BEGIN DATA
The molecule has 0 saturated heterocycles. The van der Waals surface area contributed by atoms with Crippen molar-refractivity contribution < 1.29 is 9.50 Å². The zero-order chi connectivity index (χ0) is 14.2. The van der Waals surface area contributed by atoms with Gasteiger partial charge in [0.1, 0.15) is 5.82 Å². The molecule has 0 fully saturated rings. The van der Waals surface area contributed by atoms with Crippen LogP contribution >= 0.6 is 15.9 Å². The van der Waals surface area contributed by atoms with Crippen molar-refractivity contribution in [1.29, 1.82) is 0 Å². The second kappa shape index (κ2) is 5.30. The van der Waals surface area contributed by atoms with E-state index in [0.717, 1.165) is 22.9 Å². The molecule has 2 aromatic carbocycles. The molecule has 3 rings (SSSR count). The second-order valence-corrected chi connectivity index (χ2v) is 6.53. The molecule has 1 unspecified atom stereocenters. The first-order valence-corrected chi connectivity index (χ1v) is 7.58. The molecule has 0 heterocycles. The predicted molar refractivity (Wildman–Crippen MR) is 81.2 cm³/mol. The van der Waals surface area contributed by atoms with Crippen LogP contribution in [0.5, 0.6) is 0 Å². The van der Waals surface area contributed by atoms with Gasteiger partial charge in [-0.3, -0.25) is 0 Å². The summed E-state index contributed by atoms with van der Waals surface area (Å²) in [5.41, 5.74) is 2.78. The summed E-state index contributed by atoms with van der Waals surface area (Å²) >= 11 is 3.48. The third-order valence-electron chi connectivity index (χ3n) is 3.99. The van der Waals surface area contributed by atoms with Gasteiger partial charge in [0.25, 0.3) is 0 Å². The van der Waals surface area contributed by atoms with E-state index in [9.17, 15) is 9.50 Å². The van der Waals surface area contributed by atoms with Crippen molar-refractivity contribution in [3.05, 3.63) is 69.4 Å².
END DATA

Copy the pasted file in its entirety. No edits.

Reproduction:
The molecule has 0 saturated heterocycles. The van der Waals surface area contributed by atoms with Crippen molar-refractivity contribution < 1.29 is 9.50 Å². The zero-order chi connectivity index (χ0) is 14.2. The van der Waals surface area contributed by atoms with Gasteiger partial charge in [0.1, 0.15) is 5.82 Å². The molecule has 0 fully saturated rings. The van der Waals surface area contributed by atoms with Crippen LogP contribution >= 0.6 is 15.9 Å². The van der Waals surface area contributed by atoms with Crippen molar-refractivity contribution in [1.29, 1.82) is 0 Å². The second kappa shape index (κ2) is 5.30. The van der Waals surface area contributed by atoms with E-state index in [0.717, 1.165) is 22.9 Å². The molecule has 2 aromatic carbocycles. The molecule has 3 rings (SSSR count). The second-order valence-corrected chi connectivity index (χ2v) is 6.53. The molecule has 1 unspecified atom stereocenters. The first-order valence-corrected chi connectivity index (χ1v) is 7.58. The molecule has 0 heterocycles. The predicted molar refractivity (Wildman–Crippen MR) is 81.2 cm³/mol. The van der Waals surface area contributed by atoms with Crippen LogP contribution in [0.5, 0.6) is 0 Å². The van der Waals surface area contributed by atoms with Gasteiger partial charge in [-0.3, -0.25) is 0 Å². The summed E-state index contributed by atoms with van der Waals surface area (Å²) in [5.41, 5.74) is 2.78. The summed E-state index contributed by atoms with van der Waals surface area (Å²) >= 11 is 3.48. The third-order valence-electron chi connectivity index (χ3n) is 3.99. The van der Waals surface area contributed by atoms with Gasteiger partial charge in [0.25, 0.3) is 0 Å². The van der Waals surface area contributed by atoms with E-state index in [9.17, 15) is 9.50 Å². The van der Waals surface area contributed by atoms with Crippen molar-refractivity contribution in [3.05, 3.63) is 69.4 Å².